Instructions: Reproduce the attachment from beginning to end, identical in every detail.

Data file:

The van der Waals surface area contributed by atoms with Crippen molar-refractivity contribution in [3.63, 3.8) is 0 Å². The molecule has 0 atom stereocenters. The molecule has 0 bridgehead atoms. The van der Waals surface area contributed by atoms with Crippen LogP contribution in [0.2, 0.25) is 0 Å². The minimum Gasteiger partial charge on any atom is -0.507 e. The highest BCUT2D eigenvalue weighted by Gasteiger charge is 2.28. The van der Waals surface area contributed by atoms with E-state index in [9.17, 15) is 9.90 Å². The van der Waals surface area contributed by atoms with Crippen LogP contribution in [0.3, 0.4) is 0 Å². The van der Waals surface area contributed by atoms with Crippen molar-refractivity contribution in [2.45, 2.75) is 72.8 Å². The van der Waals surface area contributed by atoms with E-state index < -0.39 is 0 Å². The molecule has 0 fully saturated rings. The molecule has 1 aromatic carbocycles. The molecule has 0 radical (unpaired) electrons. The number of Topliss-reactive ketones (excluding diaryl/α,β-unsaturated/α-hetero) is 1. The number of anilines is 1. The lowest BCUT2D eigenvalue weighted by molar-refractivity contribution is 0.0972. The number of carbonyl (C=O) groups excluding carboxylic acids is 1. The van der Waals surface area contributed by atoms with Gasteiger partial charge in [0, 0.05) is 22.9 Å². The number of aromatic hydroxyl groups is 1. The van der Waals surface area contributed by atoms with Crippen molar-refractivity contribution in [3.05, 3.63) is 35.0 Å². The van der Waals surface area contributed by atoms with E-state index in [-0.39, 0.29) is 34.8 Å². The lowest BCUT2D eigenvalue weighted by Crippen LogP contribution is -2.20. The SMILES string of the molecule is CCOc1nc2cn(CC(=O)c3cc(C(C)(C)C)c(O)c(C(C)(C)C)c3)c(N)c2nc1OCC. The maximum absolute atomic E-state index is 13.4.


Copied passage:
The van der Waals surface area contributed by atoms with Crippen molar-refractivity contribution in [3.63, 3.8) is 0 Å². The molecule has 0 atom stereocenters. The molecule has 0 bridgehead atoms. The van der Waals surface area contributed by atoms with Crippen LogP contribution in [0.2, 0.25) is 0 Å². The minimum Gasteiger partial charge on any atom is -0.507 e. The highest BCUT2D eigenvalue weighted by Gasteiger charge is 2.28. The van der Waals surface area contributed by atoms with E-state index in [9.17, 15) is 9.90 Å². The van der Waals surface area contributed by atoms with Crippen LogP contribution in [0.3, 0.4) is 0 Å². The van der Waals surface area contributed by atoms with Crippen molar-refractivity contribution in [2.45, 2.75) is 72.8 Å². The van der Waals surface area contributed by atoms with E-state index < -0.39 is 0 Å². The molecule has 0 fully saturated rings. The molecule has 1 aromatic carbocycles. The molecule has 0 radical (unpaired) electrons. The number of Topliss-reactive ketones (excluding diaryl/α,β-unsaturated/α-hetero) is 1. The number of anilines is 1. The lowest BCUT2D eigenvalue weighted by molar-refractivity contribution is 0.0972. The number of carbonyl (C=O) groups excluding carboxylic acids is 1. The van der Waals surface area contributed by atoms with Gasteiger partial charge in [0, 0.05) is 22.9 Å². The number of aromatic hydroxyl groups is 1. The van der Waals surface area contributed by atoms with Crippen molar-refractivity contribution in [3.05, 3.63) is 35.0 Å². The van der Waals surface area contributed by atoms with E-state index in [-0.39, 0.29) is 34.8 Å². The lowest BCUT2D eigenvalue weighted by Crippen LogP contribution is -2.20. The SMILES string of the molecule is CCOc1nc2cn(CC(=O)c3cc(C(C)(C)C)c(O)c(C(C)(C)C)c3)c(N)c2nc1OCC. The maximum absolute atomic E-state index is 13.4.